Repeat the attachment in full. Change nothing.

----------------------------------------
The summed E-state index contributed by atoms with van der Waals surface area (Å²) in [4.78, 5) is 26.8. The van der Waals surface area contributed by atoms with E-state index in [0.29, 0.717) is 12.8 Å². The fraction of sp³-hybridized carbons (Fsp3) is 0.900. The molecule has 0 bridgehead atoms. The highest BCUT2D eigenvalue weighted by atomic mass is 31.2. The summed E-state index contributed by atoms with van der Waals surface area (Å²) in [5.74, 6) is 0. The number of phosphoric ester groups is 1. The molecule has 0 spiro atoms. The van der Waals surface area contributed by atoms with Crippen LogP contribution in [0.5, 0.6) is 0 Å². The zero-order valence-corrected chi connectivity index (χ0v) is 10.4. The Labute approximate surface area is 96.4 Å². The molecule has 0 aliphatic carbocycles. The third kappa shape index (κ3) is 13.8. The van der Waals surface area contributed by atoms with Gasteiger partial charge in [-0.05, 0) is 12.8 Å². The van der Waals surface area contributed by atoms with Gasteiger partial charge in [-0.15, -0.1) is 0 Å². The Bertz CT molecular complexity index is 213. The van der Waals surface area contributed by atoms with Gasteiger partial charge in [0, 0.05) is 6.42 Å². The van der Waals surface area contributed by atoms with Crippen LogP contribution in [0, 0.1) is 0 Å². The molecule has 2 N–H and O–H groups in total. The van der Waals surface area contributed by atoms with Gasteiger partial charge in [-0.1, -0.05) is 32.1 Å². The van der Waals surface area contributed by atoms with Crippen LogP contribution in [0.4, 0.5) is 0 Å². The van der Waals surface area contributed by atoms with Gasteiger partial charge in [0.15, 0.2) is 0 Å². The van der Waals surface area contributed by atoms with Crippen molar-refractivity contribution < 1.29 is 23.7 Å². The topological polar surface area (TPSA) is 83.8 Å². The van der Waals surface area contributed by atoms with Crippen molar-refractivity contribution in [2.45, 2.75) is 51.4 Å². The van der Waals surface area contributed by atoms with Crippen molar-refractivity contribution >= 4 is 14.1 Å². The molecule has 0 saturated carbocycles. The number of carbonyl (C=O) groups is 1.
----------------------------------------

The summed E-state index contributed by atoms with van der Waals surface area (Å²) in [4.78, 5) is 26.8. The van der Waals surface area contributed by atoms with E-state index in [0.29, 0.717) is 12.8 Å². The fraction of sp³-hybridized carbons (Fsp3) is 0.900. The molecule has 0 bridgehead atoms. The highest BCUT2D eigenvalue weighted by atomic mass is 31.2. The summed E-state index contributed by atoms with van der Waals surface area (Å²) in [5.74, 6) is 0. The number of phosphoric ester groups is 1. The molecule has 0 spiro atoms. The van der Waals surface area contributed by atoms with Crippen LogP contribution in [0.5, 0.6) is 0 Å². The zero-order valence-corrected chi connectivity index (χ0v) is 10.4. The Labute approximate surface area is 96.4 Å². The molecule has 0 aliphatic carbocycles. The third kappa shape index (κ3) is 13.8. The van der Waals surface area contributed by atoms with Gasteiger partial charge in [-0.05, 0) is 12.8 Å². The van der Waals surface area contributed by atoms with Gasteiger partial charge in [-0.15, -0.1) is 0 Å². The Bertz CT molecular complexity index is 213. The van der Waals surface area contributed by atoms with Gasteiger partial charge in [0, 0.05) is 6.42 Å². The van der Waals surface area contributed by atoms with Crippen LogP contribution in [0, 0.1) is 0 Å². The molecule has 2 N–H and O–H groups in total. The van der Waals surface area contributed by atoms with Gasteiger partial charge in [-0.1, -0.05) is 32.1 Å². The van der Waals surface area contributed by atoms with Crippen LogP contribution in [0.4, 0.5) is 0 Å². The van der Waals surface area contributed by atoms with Gasteiger partial charge in [0.15, 0.2) is 0 Å². The van der Waals surface area contributed by atoms with Crippen molar-refractivity contribution < 1.29 is 23.7 Å². The topological polar surface area (TPSA) is 83.8 Å². The van der Waals surface area contributed by atoms with Crippen molar-refractivity contribution in [2.45, 2.75) is 51.4 Å². The van der Waals surface area contributed by atoms with Crippen molar-refractivity contribution >= 4 is 14.1 Å². The molecule has 0 saturated carbocycles. The number of carbonyl (C=O) groups is 1.